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Gates: Fort Hood Probe Raises ‘Troubling Questions’ on Warning Signs

As a Senate Committee began the first hearing into the shooting attack at Fort Hood, Defense Secretary Robert Gates announced the launch of a Pentagon review of the circumstances around the shootings. Judy Woodruff speaks with two reporters for an update.

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  • JIM LEHRER:

    Next tonight: the Fort Hood story.

    Defense Secretary Gates today announced the Pentagon would launch several investigations into the killing of 13 soldiers and civilians two weeks ago. An Army psychiatrist has been charged in the murders.

    ROBERT GATES, U.S. Secretary of Defense: The shootings at Fort Hood raise a number of troubling questions that demand complete but prompt answers.

    We do not enter this process with any preconceived notions. However, it is prudent to determine immediately whether there are internal weaknesses or procedural shortcomings in the department that could make us vulnerable in the future.

  • JIM LEHRER:

    Gates said the investigations could last six months. And he cautioned Pentagon officials not to talk publicly about the case against Major Nidal Hasan.

    Judy Woodruff has more on the story.

  • JUDY WOODRUFF:

    And, for that, we turn to two reporters who have been covering the story, Yochi Dreazen of "The Wall Street Journal" and Daniel Zwerdling of National Public Radio.

    Thank you both for being with us.

    Yochi Dreazen, to you first.

    They announced several different investigations, different timetables. Help us understand what the time — what the differences are.

    YOCHI DREAZEN, "The Wall Street Journal": Sure. They basically announced two investigations. One is a 45-day investigation looking at the immediate causes of this particular attack, whether violent extremists in the ranks of the military could be better identified, whether U.S. bases are sufficiently secure.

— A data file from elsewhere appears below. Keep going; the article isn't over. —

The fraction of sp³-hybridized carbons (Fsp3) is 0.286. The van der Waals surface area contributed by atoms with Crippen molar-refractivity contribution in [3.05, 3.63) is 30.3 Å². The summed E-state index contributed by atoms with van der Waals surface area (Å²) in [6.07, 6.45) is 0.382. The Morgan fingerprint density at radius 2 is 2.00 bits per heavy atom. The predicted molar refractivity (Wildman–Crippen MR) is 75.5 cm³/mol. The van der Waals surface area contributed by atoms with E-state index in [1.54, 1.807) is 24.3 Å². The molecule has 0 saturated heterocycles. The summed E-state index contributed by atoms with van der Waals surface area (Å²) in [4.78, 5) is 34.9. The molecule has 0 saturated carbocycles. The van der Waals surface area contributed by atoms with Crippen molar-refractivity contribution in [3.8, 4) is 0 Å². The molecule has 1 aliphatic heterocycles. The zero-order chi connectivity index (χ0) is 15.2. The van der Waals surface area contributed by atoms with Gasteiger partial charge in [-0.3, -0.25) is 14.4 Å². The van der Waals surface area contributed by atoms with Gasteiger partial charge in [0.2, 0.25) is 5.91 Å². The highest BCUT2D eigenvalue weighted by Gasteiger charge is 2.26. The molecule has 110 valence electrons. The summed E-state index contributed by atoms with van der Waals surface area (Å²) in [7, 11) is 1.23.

That's going to be a 45-day review. As part of that, there will be a fairly significant Army review looking at how Major Hasan's career was handled from the beginning pretty much until the Fort Hood assault that he's allegedly responsible for. That will look very heavily at whether officials at Walter Reed who had concerns about Major Hasan should have done more to raise alarms about him to others in the military.

    Separately from that, there will be a four- to six-month long-term review that looks at systemic flaws within the Pentagon. This is not necessarily tied to this case specifically, but will look at whether there's too much stress on mental health practitioners like Major Hasan, whether the medical system within the military is good enough at rating its people.

    So, this will be not specifically tied to this, but, rather, trying to find other flaws that are not necessarily a short-term immediate problem, but could be a problem if left untreated for a long time.

  • JUDY WOODRUFF:

    And, Yochi Dreazen, who's doing the investigation? Who's running all this?

  • YOCHI DREAZEN:

    It's interesting. They chose two insiders. They chose Togo West, who had been a former secretary of the Army and then later secretary of veterans affairs, and a Navy admiral named Vernon Clark, who had ran the Navy from 2000 to 2005, very much people who are well-versed in the military culture, well-versed in the Pentagon bureaucracy, kind of quintessential insiders in many ways.

  • JUDY WOODRUFF:

    And the question one is already hearing about whether the military can investigate itself, what do they say about that?

  • YOCHI DREAZEN:

    This — they would say that this is one part of that investigation. Congress is investigating the military's handling of it. The White House is doing a broader information of the way every branch of the government, including the military, worked.

    This one is meant to be a self-assessment. There will also be assessments from outside the military, but that's not the point of this probe.

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